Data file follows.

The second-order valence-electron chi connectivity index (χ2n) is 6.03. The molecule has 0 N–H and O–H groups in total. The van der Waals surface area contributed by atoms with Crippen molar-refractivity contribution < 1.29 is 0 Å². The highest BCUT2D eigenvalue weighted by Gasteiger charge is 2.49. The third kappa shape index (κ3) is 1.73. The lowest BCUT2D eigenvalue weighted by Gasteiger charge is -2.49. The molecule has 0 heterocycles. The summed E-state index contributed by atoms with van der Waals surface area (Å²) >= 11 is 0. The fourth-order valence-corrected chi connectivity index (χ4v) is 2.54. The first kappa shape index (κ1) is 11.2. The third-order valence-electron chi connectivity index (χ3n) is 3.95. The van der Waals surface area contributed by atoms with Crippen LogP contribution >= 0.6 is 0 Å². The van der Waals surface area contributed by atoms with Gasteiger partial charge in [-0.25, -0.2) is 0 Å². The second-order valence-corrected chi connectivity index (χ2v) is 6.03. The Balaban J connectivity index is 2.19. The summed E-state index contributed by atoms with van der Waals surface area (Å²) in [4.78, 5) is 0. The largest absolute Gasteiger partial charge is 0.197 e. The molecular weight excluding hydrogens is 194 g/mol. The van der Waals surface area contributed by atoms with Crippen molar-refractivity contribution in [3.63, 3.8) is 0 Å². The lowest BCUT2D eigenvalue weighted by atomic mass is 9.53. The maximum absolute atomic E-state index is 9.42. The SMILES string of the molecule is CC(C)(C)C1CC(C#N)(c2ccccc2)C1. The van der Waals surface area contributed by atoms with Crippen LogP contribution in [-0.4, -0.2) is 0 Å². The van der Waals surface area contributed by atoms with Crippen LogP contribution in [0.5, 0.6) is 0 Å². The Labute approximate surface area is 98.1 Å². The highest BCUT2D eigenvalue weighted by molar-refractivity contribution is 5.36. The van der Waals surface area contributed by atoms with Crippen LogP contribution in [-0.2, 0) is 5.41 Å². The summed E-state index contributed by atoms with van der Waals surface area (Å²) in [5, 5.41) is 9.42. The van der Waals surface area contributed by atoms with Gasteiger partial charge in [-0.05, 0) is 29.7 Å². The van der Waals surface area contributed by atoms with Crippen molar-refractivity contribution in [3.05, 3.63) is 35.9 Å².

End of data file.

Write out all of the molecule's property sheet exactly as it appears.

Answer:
The second-order valence-electron chi connectivity index (χ2n) is 6.03. The molecule has 0 N–H and O–H groups in total. The van der Waals surface area contributed by atoms with Crippen molar-refractivity contribution < 1.29 is 0 Å². The highest BCUT2D eigenvalue weighted by Gasteiger charge is 2.49. The third kappa shape index (κ3) is 1.73. The lowest BCUT2D eigenvalue weighted by Gasteiger charge is -2.49. The molecule has 0 heterocycles. The summed E-state index contributed by atoms with van der Waals surface area (Å²) >= 11 is 0. The fourth-order valence-corrected chi connectivity index (χ4v) is 2.54. The first kappa shape index (κ1) is 11.2. The third-order valence-electron chi connectivity index (χ3n) is 3.95. The van der Waals surface area contributed by atoms with Crippen LogP contribution >= 0.6 is 0 Å². The van der Waals surface area contributed by atoms with Gasteiger partial charge in [-0.25, -0.2) is 0 Å². The second-order valence-corrected chi connectivity index (χ2v) is 6.03. The Balaban J connectivity index is 2.19. The summed E-state index contributed by atoms with van der Waals surface area (Å²) in [4.78, 5) is 0. The largest absolute Gasteiger partial charge is 0.197 e. The molecular weight excluding hydrogens is 194 g/mol. The van der Waals surface area contributed by atoms with Crippen molar-refractivity contribution in [3.63, 3.8) is 0 Å². The lowest BCUT2D eigenvalue weighted by atomic mass is 9.53. The maximum absolute atomic E-state index is 9.42. The SMILES string of the molecule is CC(C)(C)C1CC(C#N)(c2ccccc2)C1. The van der Waals surface area contributed by atoms with Crippen LogP contribution in [-0.4, -0.2) is 0 Å². The van der Waals surface area contributed by atoms with Crippen LogP contribution in [0.5, 0.6) is 0 Å². The Labute approximate surface area is 98.1 Å². The highest BCUT2D eigenvalue weighted by molar-refractivity contribution is 5.36. The van der Waals surface area contributed by atoms with Crippen LogP contribution in [-0.2, 0) is 5.41 Å². The summed E-state index contributed by atoms with van der Waals surface area (Å²) in [5, 5.41) is 9.42. The van der Waals surface area contributed by atoms with Gasteiger partial charge in [-0.05, 0) is 29.7 Å². The van der Waals surface area contributed by atoms with Crippen molar-refractivity contribution in [3.05, 3.63) is 35.9 Å².